The BC Coroners Service has released an alarming new batch of numbers on overdose deaths, and they show the opioid drug crisis showing no sign of slowing down.
At the current rate, about two people are dying a day from drug overdoses.
In the first 10 months of 2016, 622 people have died from illicit drug use, a spike of 56% over 2015.
Fentanyl was detected in 332 of those deaths, or about 60%.
“The actual rate and highest rate of increase is on Vancouver Island. Victoria and Nanaimo are very problematic. But there is really, virtually, not a community in the province that remains untouched,” says spokesperson Barb McLintock.
63 people lost their lives in October, on par with other months this year according to the report.
Just over half of the victims were between the ages of 19 and 39.
“Most of these people are young,” says McLintock. “We’re losing a lot of people’s good productive years of life here.”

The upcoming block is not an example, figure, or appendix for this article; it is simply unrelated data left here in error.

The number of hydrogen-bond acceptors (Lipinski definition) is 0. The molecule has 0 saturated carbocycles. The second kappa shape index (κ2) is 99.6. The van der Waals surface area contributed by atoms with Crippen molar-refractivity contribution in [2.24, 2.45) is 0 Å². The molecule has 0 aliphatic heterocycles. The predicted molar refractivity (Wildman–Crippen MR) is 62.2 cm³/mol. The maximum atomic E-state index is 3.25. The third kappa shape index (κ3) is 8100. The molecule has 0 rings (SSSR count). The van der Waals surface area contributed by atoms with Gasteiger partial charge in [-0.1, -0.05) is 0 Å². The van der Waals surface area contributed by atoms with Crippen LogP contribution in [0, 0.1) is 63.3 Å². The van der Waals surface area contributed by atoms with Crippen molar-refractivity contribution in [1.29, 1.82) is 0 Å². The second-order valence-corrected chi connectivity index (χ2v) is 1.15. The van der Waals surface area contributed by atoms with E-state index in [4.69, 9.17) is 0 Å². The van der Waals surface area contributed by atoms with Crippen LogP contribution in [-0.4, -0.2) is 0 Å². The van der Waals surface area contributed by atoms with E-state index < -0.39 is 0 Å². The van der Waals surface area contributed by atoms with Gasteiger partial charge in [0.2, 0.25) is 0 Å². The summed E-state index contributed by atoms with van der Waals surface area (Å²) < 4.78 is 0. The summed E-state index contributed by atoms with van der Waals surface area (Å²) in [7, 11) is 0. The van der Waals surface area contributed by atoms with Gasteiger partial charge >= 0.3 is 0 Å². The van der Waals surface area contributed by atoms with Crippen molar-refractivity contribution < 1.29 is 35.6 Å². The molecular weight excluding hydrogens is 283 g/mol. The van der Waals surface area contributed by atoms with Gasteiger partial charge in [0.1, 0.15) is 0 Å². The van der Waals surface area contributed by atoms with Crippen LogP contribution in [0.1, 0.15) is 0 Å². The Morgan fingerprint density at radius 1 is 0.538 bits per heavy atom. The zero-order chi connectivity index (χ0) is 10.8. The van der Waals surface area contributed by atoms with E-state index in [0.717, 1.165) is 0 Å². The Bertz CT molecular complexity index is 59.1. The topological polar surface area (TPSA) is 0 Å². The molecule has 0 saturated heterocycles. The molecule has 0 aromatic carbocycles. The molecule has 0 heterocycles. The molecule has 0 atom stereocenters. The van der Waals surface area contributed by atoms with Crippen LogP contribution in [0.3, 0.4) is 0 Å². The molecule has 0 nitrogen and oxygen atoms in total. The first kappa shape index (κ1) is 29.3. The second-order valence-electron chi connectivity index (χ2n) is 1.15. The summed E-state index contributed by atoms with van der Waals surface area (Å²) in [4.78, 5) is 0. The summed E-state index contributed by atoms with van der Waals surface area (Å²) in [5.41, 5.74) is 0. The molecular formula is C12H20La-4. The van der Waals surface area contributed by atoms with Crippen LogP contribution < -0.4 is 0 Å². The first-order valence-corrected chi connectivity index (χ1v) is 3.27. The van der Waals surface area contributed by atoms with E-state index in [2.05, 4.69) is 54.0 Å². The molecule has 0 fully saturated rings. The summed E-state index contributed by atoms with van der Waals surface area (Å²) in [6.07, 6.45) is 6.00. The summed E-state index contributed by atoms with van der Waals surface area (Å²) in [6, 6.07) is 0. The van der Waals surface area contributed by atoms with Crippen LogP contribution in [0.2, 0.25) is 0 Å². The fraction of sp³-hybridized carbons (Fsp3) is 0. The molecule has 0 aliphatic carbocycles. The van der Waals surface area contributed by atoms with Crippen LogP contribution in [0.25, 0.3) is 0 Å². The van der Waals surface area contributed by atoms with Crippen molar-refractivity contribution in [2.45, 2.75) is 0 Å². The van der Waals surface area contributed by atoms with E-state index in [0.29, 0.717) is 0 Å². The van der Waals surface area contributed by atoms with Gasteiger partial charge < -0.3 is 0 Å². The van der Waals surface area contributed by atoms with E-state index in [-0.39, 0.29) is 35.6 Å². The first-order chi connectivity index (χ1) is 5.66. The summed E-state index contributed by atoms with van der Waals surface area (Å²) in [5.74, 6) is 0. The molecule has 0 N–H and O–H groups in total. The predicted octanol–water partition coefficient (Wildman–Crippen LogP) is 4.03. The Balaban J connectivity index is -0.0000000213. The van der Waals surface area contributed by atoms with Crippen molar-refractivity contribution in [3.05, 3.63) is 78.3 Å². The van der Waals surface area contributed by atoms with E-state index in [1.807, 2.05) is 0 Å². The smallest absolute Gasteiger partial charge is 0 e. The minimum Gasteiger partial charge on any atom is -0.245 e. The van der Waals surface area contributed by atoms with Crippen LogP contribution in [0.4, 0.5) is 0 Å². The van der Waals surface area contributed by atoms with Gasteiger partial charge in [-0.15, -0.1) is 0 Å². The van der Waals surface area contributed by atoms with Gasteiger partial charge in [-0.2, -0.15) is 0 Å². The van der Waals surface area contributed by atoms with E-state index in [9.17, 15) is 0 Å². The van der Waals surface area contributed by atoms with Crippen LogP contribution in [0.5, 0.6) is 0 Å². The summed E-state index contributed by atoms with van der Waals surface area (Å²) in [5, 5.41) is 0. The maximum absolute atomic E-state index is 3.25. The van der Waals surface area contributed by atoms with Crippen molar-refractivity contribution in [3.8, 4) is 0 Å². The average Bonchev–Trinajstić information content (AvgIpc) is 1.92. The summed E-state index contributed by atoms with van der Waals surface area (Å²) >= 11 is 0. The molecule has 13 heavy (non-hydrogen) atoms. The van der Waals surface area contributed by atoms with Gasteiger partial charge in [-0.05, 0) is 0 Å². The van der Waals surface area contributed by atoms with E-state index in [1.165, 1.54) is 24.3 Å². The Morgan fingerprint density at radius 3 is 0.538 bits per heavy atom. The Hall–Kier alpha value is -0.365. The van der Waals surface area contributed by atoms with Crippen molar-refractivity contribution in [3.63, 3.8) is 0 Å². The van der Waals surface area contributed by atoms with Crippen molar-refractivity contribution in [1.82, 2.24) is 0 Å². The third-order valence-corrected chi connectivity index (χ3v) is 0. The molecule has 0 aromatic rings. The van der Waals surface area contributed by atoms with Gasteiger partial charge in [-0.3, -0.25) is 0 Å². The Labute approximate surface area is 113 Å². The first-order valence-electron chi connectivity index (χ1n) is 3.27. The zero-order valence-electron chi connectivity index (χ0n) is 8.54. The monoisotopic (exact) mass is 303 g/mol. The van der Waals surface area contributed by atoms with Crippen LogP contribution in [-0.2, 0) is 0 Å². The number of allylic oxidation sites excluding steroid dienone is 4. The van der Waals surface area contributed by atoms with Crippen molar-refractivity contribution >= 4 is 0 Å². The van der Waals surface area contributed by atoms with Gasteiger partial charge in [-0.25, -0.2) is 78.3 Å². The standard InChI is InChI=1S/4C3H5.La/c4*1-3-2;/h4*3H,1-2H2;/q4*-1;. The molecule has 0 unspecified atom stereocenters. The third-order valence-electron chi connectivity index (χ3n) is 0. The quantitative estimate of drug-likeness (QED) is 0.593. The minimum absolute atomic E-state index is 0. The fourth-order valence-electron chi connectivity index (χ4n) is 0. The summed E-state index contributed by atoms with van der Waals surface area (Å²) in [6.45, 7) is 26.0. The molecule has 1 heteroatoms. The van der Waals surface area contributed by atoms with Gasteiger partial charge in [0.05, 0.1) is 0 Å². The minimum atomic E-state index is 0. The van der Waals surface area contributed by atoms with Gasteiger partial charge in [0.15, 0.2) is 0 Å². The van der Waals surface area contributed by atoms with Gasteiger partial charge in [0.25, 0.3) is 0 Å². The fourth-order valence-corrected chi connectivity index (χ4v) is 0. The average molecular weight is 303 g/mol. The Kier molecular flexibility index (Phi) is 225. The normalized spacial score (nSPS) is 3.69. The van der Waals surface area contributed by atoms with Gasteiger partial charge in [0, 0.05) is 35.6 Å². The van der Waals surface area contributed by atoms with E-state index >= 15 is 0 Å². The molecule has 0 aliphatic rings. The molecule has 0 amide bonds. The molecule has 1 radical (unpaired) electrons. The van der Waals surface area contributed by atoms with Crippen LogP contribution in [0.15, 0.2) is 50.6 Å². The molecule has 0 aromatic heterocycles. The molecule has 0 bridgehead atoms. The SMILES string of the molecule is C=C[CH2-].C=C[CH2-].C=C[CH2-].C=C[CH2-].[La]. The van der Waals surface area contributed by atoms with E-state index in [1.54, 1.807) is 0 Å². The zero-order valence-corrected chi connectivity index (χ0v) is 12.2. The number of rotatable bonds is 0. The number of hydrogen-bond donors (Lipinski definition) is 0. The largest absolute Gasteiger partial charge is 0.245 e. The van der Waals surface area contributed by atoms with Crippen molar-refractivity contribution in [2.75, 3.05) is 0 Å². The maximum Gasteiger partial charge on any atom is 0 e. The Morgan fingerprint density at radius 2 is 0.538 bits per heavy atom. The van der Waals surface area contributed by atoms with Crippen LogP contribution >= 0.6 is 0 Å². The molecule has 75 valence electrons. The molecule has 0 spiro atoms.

“I am surprised that anybody who isn’t a really serious hard-core addict that is going to go into serious withdrawal is still risking to use drugs when they must know how dangerous drugs are these days,” she says.
The victims are overwhelmingly male, to the tune of 80%, up from just over 70% four years ago.
The percentage of overdose deaths linked to fentanyl have grown more than tenfold since 2012, when they accounted for just 5%.
That prompted provincial Health Officer Perry Kendall to declare a public health emergency back in April.
Then, after a massive spike in overdoses in July, Premier Christy Clark announced a provincial task force made up of health officials and law enforcement to try and tackle the growing problem.
In August, the Vancouver Police department announced it believed some quantity of fentanyl to now be in virtually all street drugs.
The crisis has led to a push to widely distribute the anti-overdose drug Naloxone, with thousands of kits of the injectible version distributed and Health Canada green lighting Naloxone nasal spray earlier this year.
With the growing risk, the Coroners service is reminding anyone who uses drugs to take key precautions:
- never using alone
- having naloxone present and readily available when using
- knowing the signs of an overdose and calling 911 immediately
With files from Liza Yuzda